After absorbing George Townsend, the Eadie Mfg Co had the facilities to establish themselves as cycle manufacturers. As well as selling components as Eadie Mfg Co, they marketed complete machines under their own and, later, the Royal Enfield name.
Customers could either buy a complete bicycle from the Eadie Mfg Co (as above), or a local builder could buy the components through the trade to create a bespoke machine for a customer. The latter option was cheaper and, as it provided the same top quality parts, it was a much more popular choice. It was particularly practical for a specialised machine such as a track racer.
1899 Eadie Fittings Track Racer
1st Pattern Eadie Coaster Brake
(Made under license from Morrow)
The open fork crown on this bicycle is from 1898; they introduced an enclosed pattern in 1899. The chainwheel is also the 1898 pattern. While using their latest components on their own bicycles (i.e. Royal Enfield), suppliers such as Eadie offered their previous years’ fittings at discount prices through the cycle trade. That way, the cheaper bicycles built of their fittings did not directly compete with their own complete machines.
Dedicated racing bicycles of the Victorian era are much sought-after. With its high gearing this Eadie Fittings Machine would probably have been used in amateur track events. My friend Ben, the previous owner, reports very little wear in the bottom bracket and all other parts are in very good condition. It’s believed that the owner kept it stored unused for nostalgic reasons for most of its life after riding it in his youth. It’s probably time it was used again 🙂
Observe this pattern of chainwheel in the 1898 Eadie advert below.
EADIE MFG CO
The company was acquired by Albert Eadie (who died 17 Apr. 1931) with other businessmen in November 1891 by the acquisition of George Townsend, & Co.
Eadie obtained the services of Robert Walker Smith, formerly of Daniel Rudge & Co, where he had been assistant manager, and now became works manager. Production continued at the Townsend premises at Givry Works, Hunt End, Redditch although the ‘Ecossais’ name was dropped and the model name ‘Enfield’ was first used from October 1892.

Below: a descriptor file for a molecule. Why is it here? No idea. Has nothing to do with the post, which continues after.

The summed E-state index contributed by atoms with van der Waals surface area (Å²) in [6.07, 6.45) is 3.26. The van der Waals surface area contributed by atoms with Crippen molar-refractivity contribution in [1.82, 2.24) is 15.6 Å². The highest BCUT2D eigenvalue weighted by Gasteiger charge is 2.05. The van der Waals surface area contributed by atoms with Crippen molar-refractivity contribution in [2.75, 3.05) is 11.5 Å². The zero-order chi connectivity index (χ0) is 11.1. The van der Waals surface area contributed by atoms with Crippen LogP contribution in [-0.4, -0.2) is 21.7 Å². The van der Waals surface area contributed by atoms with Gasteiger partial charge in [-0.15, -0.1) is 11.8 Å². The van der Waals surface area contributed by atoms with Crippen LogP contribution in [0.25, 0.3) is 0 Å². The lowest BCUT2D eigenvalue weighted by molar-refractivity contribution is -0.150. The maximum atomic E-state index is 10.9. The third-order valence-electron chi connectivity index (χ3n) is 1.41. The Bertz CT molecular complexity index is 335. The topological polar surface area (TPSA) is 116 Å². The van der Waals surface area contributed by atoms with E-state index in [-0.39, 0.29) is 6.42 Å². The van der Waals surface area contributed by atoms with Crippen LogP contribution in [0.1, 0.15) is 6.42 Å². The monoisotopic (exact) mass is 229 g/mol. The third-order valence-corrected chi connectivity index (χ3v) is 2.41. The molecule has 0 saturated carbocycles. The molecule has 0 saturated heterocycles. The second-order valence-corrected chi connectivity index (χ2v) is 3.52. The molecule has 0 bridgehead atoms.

A new factory was laid down in 1896 at Lodge Road and Union Street, Redditch. On 25 June 1896 the company became the New Eadie Manufacting Co. Ltd and continued to make both components and complete machines, primarily for the trade. Eadie also formed the New Enfield Cycle Co. Ltd on 1 July 1896. The Eadie company marketed an eccentric chain adjuster in 1897 which others copied.
The American ‘Morrow’ free wheel was made under licence from 1899.
A cross and drop- frame machine was made from c.1901. The cross-frame had struts to the chainstays, similar to the Royal Enfield, and was probably the first with this design. In 1901 the New Beeston Cycle Co became defunct and the Eadie Manufacturing Co acquired the machinery to increase production of free wheels under licence from the James Cycle Co. Ltd.
A double cross frame was produced in 1901 which provided a very stiff mounting for the bracket. The ‘Fagan’ 2-speed hub was made under licence from 1903. The Eadie 2-speed coaster hub was made from 1905. The Eadie company was acquired by the Birmingham Small Arms Co. Ltd (BSA) in 1907.
1898: AT THE EADIE WORKS
THE MORROW COASTER BRAKE
Above is an illustration of the early pattern Morrow Coaster, as used by Eadie in this machine. It fits to the chain stay on the right side of the bicycle, whereas the later Morrow Coasters fitted on the left side (below).
Below is an example of one of many of the small companies that used Eadie Fittings for its bicycles. As you can see, Norton & Sons also offered a free Morrow Coaster with all machines sold in September 1899.